If any A-list superstar needed a little lottery magic, it was Davis, who suffered through another injury-plagued season in New Orleans. The Pelicans didn’t move up or down on Tuesday and will therefore pick at No. 6, a fine slot but not one that is likely to deliver an immediate franchise-level sidekick for the Davis. Remember, the 23-year-old All-Star is set to enter the first year of a five-year rookie extension next fall, and the pieces surrounding him (Tyreke Evans, Jrue Holiday, etc.) all present more questions than answers.
It’s all a bit of a bummer. Four of the five teams picking above New Orleans (Philly, L.A., Phoenix and Minnesota) are in full youth movement mode and lacking a true All-NBA level talent like Davis, while the fifth team (Boston) is coming off a promising playoff appearance and poised to make real noise this off-season. Compared to those scenarios, Davis looks awfully stuck. As it turns out, it was too much to dream that Simmons, who spent one year at nearby LSU, might help save him.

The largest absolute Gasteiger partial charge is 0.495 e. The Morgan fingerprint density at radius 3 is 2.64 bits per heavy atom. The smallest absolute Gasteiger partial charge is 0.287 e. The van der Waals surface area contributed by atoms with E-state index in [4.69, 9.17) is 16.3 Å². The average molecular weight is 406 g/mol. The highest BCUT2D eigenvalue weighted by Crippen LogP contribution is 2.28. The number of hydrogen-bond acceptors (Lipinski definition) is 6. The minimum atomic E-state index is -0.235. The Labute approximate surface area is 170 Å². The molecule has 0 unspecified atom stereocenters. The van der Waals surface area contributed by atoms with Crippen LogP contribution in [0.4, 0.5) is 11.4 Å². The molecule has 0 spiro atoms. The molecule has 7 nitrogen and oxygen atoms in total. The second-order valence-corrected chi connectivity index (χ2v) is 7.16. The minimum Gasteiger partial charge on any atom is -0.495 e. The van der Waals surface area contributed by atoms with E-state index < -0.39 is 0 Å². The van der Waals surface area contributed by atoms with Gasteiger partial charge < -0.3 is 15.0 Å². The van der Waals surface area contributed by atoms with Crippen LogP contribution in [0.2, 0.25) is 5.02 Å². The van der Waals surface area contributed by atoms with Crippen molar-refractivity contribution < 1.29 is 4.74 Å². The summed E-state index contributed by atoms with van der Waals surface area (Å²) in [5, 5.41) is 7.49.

Both writers are correct in their assessments that the Pelicans need more pieces, preferable youthful at that, but does Ben Simmons represent something head and shoulders above the rest of the 2016 draft class, and more importantly, would have been the runaway answer for the Pelicans?
Well, his raw numbers were incredible: 19.2 points, 11.8 rebounds, 4.8 assists and 2.0 steals. If one places a good deal of value in an eye test or is a believer in a player's ceiling, then yes, Simmons might potentially be the next future superstar. Earlier this year, Magic Johnson compared the LSU freshman to LeBron James.